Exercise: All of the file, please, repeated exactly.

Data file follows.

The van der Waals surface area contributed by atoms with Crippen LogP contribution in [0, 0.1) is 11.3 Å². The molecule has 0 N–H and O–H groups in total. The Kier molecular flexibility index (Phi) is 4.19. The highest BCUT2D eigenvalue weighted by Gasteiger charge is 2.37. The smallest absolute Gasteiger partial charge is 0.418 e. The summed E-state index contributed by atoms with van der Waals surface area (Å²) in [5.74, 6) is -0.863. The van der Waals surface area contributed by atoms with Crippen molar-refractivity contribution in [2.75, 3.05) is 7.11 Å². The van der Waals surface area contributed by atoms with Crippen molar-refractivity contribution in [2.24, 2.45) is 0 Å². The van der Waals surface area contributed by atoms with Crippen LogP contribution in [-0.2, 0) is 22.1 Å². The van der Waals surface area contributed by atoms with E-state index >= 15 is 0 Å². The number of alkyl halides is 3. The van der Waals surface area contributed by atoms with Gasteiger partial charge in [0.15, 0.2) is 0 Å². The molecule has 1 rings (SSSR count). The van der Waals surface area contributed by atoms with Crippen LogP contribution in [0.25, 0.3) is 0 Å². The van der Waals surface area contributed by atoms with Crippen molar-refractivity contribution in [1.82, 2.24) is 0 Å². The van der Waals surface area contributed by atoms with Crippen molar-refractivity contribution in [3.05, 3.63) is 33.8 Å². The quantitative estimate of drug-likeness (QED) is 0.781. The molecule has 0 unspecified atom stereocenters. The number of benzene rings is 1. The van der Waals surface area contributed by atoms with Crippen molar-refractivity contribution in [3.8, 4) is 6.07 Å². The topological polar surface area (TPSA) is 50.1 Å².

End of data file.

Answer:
The van der Waals surface area contributed by atoms with Crippen LogP contribution in [0, 0.1) is 11.3 Å². The molecule has 0 N–H and O–H groups in total. The Kier molecular flexibility index (Phi) is 4.19. The highest BCUT2D eigenvalue weighted by Gasteiger charge is 2.37. The smallest absolute Gasteiger partial charge is 0.418 e. The summed E-state index contributed by atoms with van der Waals surface area (Å²) in [5.74, 6) is -0.863. The van der Waals surface area contributed by atoms with Crippen molar-refractivity contribution in [2.75, 3.05) is 7.11 Å². The van der Waals surface area contributed by atoms with Crippen molar-refractivity contribution in [2.24, 2.45) is 0 Å². The van der Waals surface area contributed by atoms with Crippen LogP contribution in [-0.2, 0) is 22.1 Å². The van der Waals surface area contributed by atoms with E-state index >= 15 is 0 Å². The number of alkyl halides is 3. The van der Waals surface area contributed by atoms with Gasteiger partial charge in [0.15, 0.2) is 0 Å². The molecule has 1 rings (SSSR count). The van der Waals surface area contributed by atoms with Crippen LogP contribution in [0.25, 0.3) is 0 Å². The van der Waals surface area contributed by atoms with Crippen molar-refractivity contribution in [1.82, 2.24) is 0 Å². The van der Waals surface area contributed by atoms with Crippen molar-refractivity contribution in [3.05, 3.63) is 33.8 Å². The quantitative estimate of drug-likeness (QED) is 0.781. The molecule has 0 unspecified atom stereocenters. The number of benzene rings is 1. The van der Waals surface area contributed by atoms with Crippen molar-refractivity contribution in [3.8, 4) is 6.07 Å². The topological polar surface area (TPSA) is 50.1 Å².